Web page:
Marcus Samuelsson once said, "One of the reasons that people enjoy coming to a great restaurant is that, when an extraordinary meal is placed in front of them, they feel honored, respected and even a little bit loved."
That statement is why the restaurant business is so vital to the ultimate success and growth of a community. Communities without great places to eat are communities that will find it hard to sustain any sort of consistent growth. Over the past couple of years, many restaurants have closed. Those local restaurants that haven't closed are either near their breaking point or approaching that point quickly. If there ever was a time for the community to yell, "all hands on deck," now is the time in the restaurant business.
This column is a call to arms for the entire community. While not totally true 100% of the time, in the past, it was safe to say restaurants have historically suffered due to poor management and were forced to close their doors. What is left today are restaurants that have resilient management but yet have been buffeted by the economic winds of covid, inflation, sky-rocketing wages, and recession, leaving them vulnerable to joining the others already shuttered.
When I say the words "all hands on deck," I mean the entire community. Now is the time for each of us to step up and be a community leader in this effort. Don't get the wrong impression; this is a two-tiered approach, one by the community and the other by the restaurants. Knowing that, let's take a quick look at what can be done now.
First, everyone in the community must commit to frequenting local restaurants more than they might normally have done. When you are thinking of visiting a national chain for a meal, make a conscious decision to visit a locally-owned restaurant instead. Nothing against national chains, but most chains have deeper pockets, allowing them to weather the current storm. Your local restaurants do not have this safety net. When you spend locally, each dollar spent will be multiplied throughout your community three to seven times; this is much higher than money spent at national chains.
This effort will help to save your local restaurants. This places your community on more solid ground. In a community or county of 25,000 residents, just one extra visit each month, per person, spending an average of $20 per person equates to $500,000 each month flowing through the community, or $6 million per year. Add in the compounding aspect, and you have about $18 million floating through each year. How many local restaurants and jobs will that save?
Secondly, local residents should adopt a locally-owned restaurant. By adopting, we mean to take them under your wing and visit them often. Get to know the owners and let them know you care about them and want to see them succeed. When you know the owners of locally-owned restaurants and any business, for that matter, they become your friends and neighbors. It becomes much easier to help friends and neighbors in their time of need. Imagine 25,000 residents adopting a locally-owned restaurant or business.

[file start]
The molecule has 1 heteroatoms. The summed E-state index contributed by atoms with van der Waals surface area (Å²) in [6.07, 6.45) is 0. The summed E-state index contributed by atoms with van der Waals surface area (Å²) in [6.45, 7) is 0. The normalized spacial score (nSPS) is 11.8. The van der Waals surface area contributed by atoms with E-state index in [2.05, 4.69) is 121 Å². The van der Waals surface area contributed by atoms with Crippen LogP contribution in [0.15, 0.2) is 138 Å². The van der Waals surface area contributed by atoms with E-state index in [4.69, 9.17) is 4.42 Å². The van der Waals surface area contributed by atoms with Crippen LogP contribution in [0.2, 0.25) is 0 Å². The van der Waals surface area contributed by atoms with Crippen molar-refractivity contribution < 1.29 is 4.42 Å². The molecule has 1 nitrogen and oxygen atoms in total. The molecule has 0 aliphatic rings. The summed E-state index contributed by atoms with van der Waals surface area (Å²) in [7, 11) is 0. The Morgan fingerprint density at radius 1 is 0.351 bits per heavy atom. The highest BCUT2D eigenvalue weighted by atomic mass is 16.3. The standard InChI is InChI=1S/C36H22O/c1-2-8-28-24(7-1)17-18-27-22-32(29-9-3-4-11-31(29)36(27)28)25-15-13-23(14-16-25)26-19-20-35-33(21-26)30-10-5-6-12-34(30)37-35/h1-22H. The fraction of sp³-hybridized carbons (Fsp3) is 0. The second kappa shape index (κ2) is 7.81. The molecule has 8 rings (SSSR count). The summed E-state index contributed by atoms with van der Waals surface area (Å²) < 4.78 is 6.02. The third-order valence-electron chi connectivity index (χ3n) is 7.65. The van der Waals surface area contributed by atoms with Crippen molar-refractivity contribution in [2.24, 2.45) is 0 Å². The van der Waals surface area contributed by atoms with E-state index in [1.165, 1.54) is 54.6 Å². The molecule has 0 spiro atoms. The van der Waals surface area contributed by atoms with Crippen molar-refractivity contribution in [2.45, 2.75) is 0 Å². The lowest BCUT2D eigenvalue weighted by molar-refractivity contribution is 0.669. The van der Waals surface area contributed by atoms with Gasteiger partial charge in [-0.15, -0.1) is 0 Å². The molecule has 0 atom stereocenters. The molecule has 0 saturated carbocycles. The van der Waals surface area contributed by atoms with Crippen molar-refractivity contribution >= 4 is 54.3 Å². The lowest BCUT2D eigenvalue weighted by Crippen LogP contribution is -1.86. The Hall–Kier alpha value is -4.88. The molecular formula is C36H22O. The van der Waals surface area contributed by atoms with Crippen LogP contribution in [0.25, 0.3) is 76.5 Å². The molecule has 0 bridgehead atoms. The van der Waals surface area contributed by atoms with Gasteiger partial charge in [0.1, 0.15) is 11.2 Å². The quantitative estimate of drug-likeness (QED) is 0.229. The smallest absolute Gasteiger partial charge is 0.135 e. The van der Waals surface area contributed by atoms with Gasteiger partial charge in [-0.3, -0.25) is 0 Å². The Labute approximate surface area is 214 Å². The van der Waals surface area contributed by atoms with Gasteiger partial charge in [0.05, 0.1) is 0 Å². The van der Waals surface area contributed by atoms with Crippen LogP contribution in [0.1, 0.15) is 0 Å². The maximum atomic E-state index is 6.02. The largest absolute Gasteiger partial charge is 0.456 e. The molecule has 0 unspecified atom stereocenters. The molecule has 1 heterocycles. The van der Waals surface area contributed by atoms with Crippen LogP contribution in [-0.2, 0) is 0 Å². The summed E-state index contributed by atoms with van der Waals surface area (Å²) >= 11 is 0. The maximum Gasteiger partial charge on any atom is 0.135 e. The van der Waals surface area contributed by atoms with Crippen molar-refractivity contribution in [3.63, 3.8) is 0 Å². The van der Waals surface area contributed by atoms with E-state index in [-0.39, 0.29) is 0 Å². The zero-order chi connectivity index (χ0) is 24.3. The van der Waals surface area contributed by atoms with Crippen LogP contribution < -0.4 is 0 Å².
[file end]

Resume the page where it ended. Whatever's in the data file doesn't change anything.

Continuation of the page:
Locally-owned restaurants must be in tune with their customer base. If your town is full of lunchtime sandwich and burger shops, that isn't fulfilling the needs of your community. In many communities, you must leave the community to find a nice quiet atmosphere, linens on the table, and a nice steak. The community leaders need to work with local entrepreneurs and/or restaurants to develop locally-owned restaurants that meet the needs of the entire community. If the local places close at 5 or 6 p.m., they are missing out on 70% of the restaurant business.
I could write another complete column with additional ideas a local community might incorporate into its local restaurant survival plans, but I suspect many communities have plenty of bright and forward-thinking people able to expand upon this list.
Let me re-use a quote I used a year ago, "Every time you spend money, you are casting a vote for the kind of world you want." Now is the time to cast that vote for your locally-owned restaurants.
Another critical element to a successful community's ability to win this economic war is the cooperation of its local media. This is an opportunity for the local media to shine. Local media must take this effort to heart and make a difference in their communities. When the local media provides the education, reporting, interviews, and marketing push to make this happen, the community, along with the locally-owned restaurant businesses, will be grateful. The local media needs a vibrant locally-owned business base to survive. What better project than this in a time of crisis for both the restaurant businesses and the local media companies?
-- John Newby is a nationally-recognized publisher, community, chamber, business and media strategy consultant and speaker. His "Building Main Street, not Wall Street" column runs in more than 60 communities around the country. As founder of Truly-Local, he assists community leaders, businesses and local media in building synergies and creating more vibrant communities. He can be reached at [email protected]